HL Deb 29 April 1841 vol 57 cc1248-52
Earl Fitzwilliam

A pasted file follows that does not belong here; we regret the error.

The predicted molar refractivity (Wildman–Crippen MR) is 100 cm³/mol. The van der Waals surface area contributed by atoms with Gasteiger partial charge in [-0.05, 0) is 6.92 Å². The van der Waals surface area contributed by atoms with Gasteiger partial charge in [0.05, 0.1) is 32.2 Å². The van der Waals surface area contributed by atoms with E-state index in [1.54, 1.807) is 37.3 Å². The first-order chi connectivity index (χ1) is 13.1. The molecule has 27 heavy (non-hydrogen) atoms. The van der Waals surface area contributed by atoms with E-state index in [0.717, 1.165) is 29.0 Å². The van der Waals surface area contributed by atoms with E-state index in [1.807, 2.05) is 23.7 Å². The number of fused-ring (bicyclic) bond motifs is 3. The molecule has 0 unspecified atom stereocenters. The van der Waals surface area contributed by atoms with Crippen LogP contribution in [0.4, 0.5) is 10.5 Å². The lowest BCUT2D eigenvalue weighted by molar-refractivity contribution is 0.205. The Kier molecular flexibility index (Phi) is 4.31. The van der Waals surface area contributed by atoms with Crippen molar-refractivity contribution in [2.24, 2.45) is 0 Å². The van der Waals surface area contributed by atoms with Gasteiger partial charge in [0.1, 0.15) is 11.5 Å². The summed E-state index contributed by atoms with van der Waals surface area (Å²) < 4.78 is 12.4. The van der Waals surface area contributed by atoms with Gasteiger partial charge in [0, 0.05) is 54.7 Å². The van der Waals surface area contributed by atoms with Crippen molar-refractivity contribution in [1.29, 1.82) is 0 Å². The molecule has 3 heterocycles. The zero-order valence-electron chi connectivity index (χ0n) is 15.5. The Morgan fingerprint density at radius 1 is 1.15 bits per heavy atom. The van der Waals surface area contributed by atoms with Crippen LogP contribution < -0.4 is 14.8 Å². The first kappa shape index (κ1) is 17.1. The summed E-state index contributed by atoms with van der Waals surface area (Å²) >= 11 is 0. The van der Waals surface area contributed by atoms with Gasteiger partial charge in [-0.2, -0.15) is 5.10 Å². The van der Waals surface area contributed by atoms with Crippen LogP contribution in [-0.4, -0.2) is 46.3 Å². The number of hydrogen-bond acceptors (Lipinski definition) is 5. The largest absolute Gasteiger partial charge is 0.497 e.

said, that in rising to present some petitions against the present system of Corn-laws he was desirous of assuring his noble Friend opposite (the Lord-lieutenant of Warwick) that he did not intend to give notice of any motion on that subject. For the present he felt that such a motion would be attended with little benefit, but he would take that opportunity of stating his opinion on a matter immediately connected with that subject—the present state of the nation in a commercial and financial point of view; and he did so then because it would be his last opportunity previously to the official statement in another place of the revenue of the country, of the liabilities to which it was exposed, and of its means to meet them. It was acknowledged, he believed, on all hands that the revenue of the country was at present in a deficient and embarrassed state—a state, he would say, so deficient and embarrassed that it would require all the wisdom and talent and ingenuity of the Government—not only of this Government—he meant not his noble Friend's alone, but of any Government, to correct and set in order. The circumstances, too, in which we were placed, rendered such a state of things especially unfortunate and alarming. The greatest distress and disarrangement prevailed throughout the manufacturing interests, and a general feeling existed amongst those classes that such distress was in no small degree to be attributed to our present system of financial policy. The relation in which we stood, also, to foreign countries, rendered not the prospect more pleasing. Our connection with many foreign nations now rested on a footing which might terminate in a war between the countries. If we were to have war with America and war with other places—he knew not whether we were or not—but if we were to have such amusements, we must have increased revenue to pay for them. The present state of the import duties was one of the causes which diminished the revenue, and tended to embarrass and diminish our commercial pro perity. If their Lordships wished to keep up the revenue of the country, they must entirely alter our present system of finance, and must introduce a property tax of some sort or the other. Our commerce had greatly diminished, and our manufactures had also greatly diminished—at any rate, in that point of view in which they were of most value to the State, namely, the production of revenue. The export of our manufactured articles was one cause of serious alarm. The exportation of the rougher description of manufactured articles had much increased, whilst the exportation of those which required great delicacy of workmanship had diminished. Their Lordships must inquire into these subjects, and, if they thought that that inquiry need not extend to one particular article—to that article which maintained their rents—the food of the poor man—they were labouring under a grievous delusion and insanity. They could not have cheap tea and cheap sugar whilst they continued to have dear bread. Perhaps this was not the time to enter into the question, but its importance was his apology. The noble Earl presented a petition from the Chamber of Commerce of Edinburgh, praying for a general revision of our present -system of taxation, and likewise other petitions with a similar prayer.